9) That Roundhouse, Wales

Homes don’t get much more eco-friendly than ‘That Roundhouse’ in Wales. This hobbit-style house is entirely made of wood and other recycled materials, including a straw-insulated turf roof. It was designed and built by Tony Wrench in 1997, despite being turned down for planning permission several times. In 2004, it was scheduled for demolition but huge public support overturned the verdict. With solar panelling and a wind turbine for electricity, it’s almost entirely self-sufficient.

 10) 1-Square Meter House, Berlin

How about a hotel room that’s small enough to carry around with you? It’s the brain wave of German architects Van Bo Le-Mentzel, designed to be a “house for everybody”. It costs about €250 and can fit inside a lift and on the underground. It’s waterproof and equipped with a lockable door and sliding window. Stand it upright when you’re awake, and then roll it onto its side when it’s time for bed.

11) The House of Stone, Portugal

Located in the Fafe mountains of northern Portugal, The House of Stone is exactly that. Built between four large boulders, the house has attracted world-wide acclaim for being so perfectly integrated into its surroundings. This real-life Flintstones home has a fireplace and even a swimming pool, carved out of another large rock.

 12) The UFO house

During the late 1960s, early 1970s, strange, spherical houses began appearing across America. They were Futuro houses, designed by Matti Suuronen. With their distinctive 1950s Hollywood flying saucer-like shape, these houses were set to be the prefabricated home of the future. Sadly for Suuronen, not everyone shared his vision and less than 100 of these houses were ever built.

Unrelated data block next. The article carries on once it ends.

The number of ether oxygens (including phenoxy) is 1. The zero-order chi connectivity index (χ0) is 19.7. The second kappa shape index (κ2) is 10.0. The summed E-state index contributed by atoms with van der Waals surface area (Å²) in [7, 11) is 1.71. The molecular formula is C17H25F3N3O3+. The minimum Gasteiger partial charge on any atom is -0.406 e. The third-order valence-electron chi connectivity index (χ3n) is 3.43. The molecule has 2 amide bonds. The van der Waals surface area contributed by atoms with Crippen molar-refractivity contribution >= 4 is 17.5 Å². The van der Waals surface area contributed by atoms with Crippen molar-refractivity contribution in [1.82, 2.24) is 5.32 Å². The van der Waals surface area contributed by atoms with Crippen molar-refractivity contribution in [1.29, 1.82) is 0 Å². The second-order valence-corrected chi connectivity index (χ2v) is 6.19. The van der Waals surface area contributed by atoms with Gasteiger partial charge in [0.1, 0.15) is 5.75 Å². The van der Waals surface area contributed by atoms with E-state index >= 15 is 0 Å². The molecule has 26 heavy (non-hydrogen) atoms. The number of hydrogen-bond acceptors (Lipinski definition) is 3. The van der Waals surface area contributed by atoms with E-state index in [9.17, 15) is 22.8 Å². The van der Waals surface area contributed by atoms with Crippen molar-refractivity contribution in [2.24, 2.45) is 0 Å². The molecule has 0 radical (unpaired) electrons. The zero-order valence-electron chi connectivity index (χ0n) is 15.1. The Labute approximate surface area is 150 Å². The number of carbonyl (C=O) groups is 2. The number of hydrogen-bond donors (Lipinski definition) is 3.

13) House NA, Tokyo

Located on a Tokyo side street, this completely see-through house is the creation of architect firm, Sou Fujimoto. Built over many different levels, House NA gives you all the natural light you could wish as the entire structure is made out of glass. Beautiful to look at, this building does lack one major thing however: privacy.

14) The Keret House, Poland

This is possibly the thinnest house in the world, and definitely a testament to the ingenuity of mankind.  Inserted between two existing buildings in central Warsaw, The Keret House is only 122cm across its widest part. It began life as an art installation and is now serving as a temporary home for travelling writers.

15) The Old Mill, France

The Old Mill of Vernon straddles two piers of an ancient bridge over the Seine. The bridge itself was greatly used, so much so that it had to be re-built several times over the years. This enchanting timber-clad building was one of five mills stretched out across its length and only survived thanks to its position next to the river bank. The Old Mill has since been a source of much inspiration for many painters, the most famous of which is Monet.

 Well, it goes to show that as long as you have four walls and a roof, you can live virtually anywhere. But before you go selling your home for one carved out of a tree, or made out of a disused submarine, share this article on Facebook, Twitter or Google+. Or if you have a favourite, let us know in the comment section below.

 

you may also be interested in the following articles:

1. Why would privacy be an issue in these spectacular glass house?

2. The 50 Most Inspiring Outdoor Spaces